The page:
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What Is Mystery Fiction?
Mystery stories revolve around a main character on a quest to solve a crime. Also known as a whodunit or detective story, a mystery creates intrigue by revealing the identity of the antagonist only at the climax of the story. Mystery writers drop clues throughout the plot to invite readers to join in the investigation. A murder mystery novel can be categorized as a subgenre of crime fiction or detective novels.
10 Elements of a Mystery Story
The mystery genre has been entertaining readers for hundreds of years. Edgar Allan Poe was a master of mystery writing, with works such as his short story “The Murders in the Rue Morgue” from 1841. A good mystery has certain literary elements to intensify the suspense and build up to a big finale. These elements include:
- A strong hook: A great mystery should invite the reader to try to solve the crime, and a great opening is critical to piquing their interest. A mystery should start with just enough information about the crime to build intrigue from the first line. This is the defining moment when a reader chooses whether or not they want to continue. If the dramatic element is missing from the beginning, the reader expects the rest of the book to be the same. The first chapter should initiate the mystery, aligning the reader with the central character on the crime-solving adventure.
- An atmospheric setting: Stories in this genre should create an ominous, uneasy mood through setting to support the anxiety of an unknown antagonist lurking in the shadows. Think of Sir Arthur Conan Doyle’s Sherlock Holmes slinking through the London fog in search of a killer. Settings in mysteries also offer opportunities to plant clues and red herrings.
- A crime: A crime is the event that fuels the plot in a mystery novel. Revealed in the first chapter, a crime creates the central conflict that launches the investigation, sending the main character on their quest and spurring the narrative arc.
- A sleuth: At the heart of every mystery is a main character determined to solve the crime. Mystery writer Raymond Chandler created private detective Philip Marlowe to be a crime solver in his novels. A writer can raise the stakes by making the detective personally invested in solving the crime. Mysteries can center around an amateur investigator—an average citizen who solves the case. The character development of the sleuth is important; they need a backstory that connects them to the crime or the killer, and a motive that explains why solving this crime is important to them.
- A villain: A mystery is often called a whodunit because the culprit is unknown until they’re caught at the end. The story follows their movements, which propel the story forward. The main character and the reader discover the criminal’s identity as the plot reaches its climax.
- Narrative momentum: A mystery plot is in constant motion thanks to a cat-and-mouse narrative thread. The pacing will quicken the closer the plot moves towards the climax and the closer the main character gets to solving the crime.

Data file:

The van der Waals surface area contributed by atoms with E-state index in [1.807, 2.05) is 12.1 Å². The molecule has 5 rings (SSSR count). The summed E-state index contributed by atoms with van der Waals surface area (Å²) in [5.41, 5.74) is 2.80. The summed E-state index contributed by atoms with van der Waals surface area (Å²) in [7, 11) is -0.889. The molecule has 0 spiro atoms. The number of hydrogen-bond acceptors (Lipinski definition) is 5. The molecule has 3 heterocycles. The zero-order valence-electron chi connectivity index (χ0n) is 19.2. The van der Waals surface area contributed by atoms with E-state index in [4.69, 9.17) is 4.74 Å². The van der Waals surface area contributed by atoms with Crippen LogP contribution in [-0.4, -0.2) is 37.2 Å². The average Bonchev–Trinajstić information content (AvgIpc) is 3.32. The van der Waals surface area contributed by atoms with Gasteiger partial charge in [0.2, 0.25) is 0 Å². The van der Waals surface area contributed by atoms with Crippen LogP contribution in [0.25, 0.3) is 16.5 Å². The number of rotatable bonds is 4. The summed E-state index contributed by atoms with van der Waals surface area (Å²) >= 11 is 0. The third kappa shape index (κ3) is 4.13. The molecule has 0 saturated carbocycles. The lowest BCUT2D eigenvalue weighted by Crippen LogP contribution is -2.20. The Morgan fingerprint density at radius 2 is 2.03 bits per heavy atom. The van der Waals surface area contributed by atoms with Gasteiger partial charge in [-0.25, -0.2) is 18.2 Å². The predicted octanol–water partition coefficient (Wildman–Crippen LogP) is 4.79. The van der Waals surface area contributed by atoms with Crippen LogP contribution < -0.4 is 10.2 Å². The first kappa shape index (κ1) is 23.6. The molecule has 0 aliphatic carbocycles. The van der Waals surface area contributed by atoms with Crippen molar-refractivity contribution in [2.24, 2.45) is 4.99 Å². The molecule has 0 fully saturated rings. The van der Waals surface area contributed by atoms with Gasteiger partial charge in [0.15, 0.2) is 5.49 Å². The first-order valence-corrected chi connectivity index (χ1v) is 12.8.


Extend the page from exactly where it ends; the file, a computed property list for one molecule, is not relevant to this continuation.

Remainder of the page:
- A trail of clues: Clues are the literary element that allows mystery stories to engage readers on a deeper level than other types of fiction. The reader becomes an amateur sleuth, following the trail of clues to try to discover the identity of the culprit. When writing mysteries, an author needs to have an organized writing process in order to keep track of what clues they’re creating, when they appear, and who knows what in order to make sure the plot lines make sense.
- Foreshadowing: Mysteries often drop hints of things that will happen in the future. This is known as foreshadowing. A writer can hint at a future event with a small clue or through character dialogue. Writers can be more or less direct with foreshadowing, either subtly hinting at future events or explicitly stating what will happen.
- Red herrings: A good mystery throws the reader off track. Red herrings are an essential element in mysteries. These false clues build tension by creating other suspects and distracting the detective—and the reader—and leading them away from the real culprit. A writer creates red herrings by placing extra emphasis on an object, event, or character that catches a reader’s attention, making that element seem more significant than it really is to the storyline. In Agatha Christie’s And Then There Were None, there are 10 characters who are all potential suspects. Christie creates red herrings by killing off each character one by one, creating plot twists that send the reader into new directions in search of the killer.
- A satisfying ending: At the end of great mystery novels there is the big reveal—the sleuth discovers the identity of the culprit. An ending should also provide an alibi for any other suspects to strengthen the identity of the real killer and eliminate doubt, tying up loose ends.
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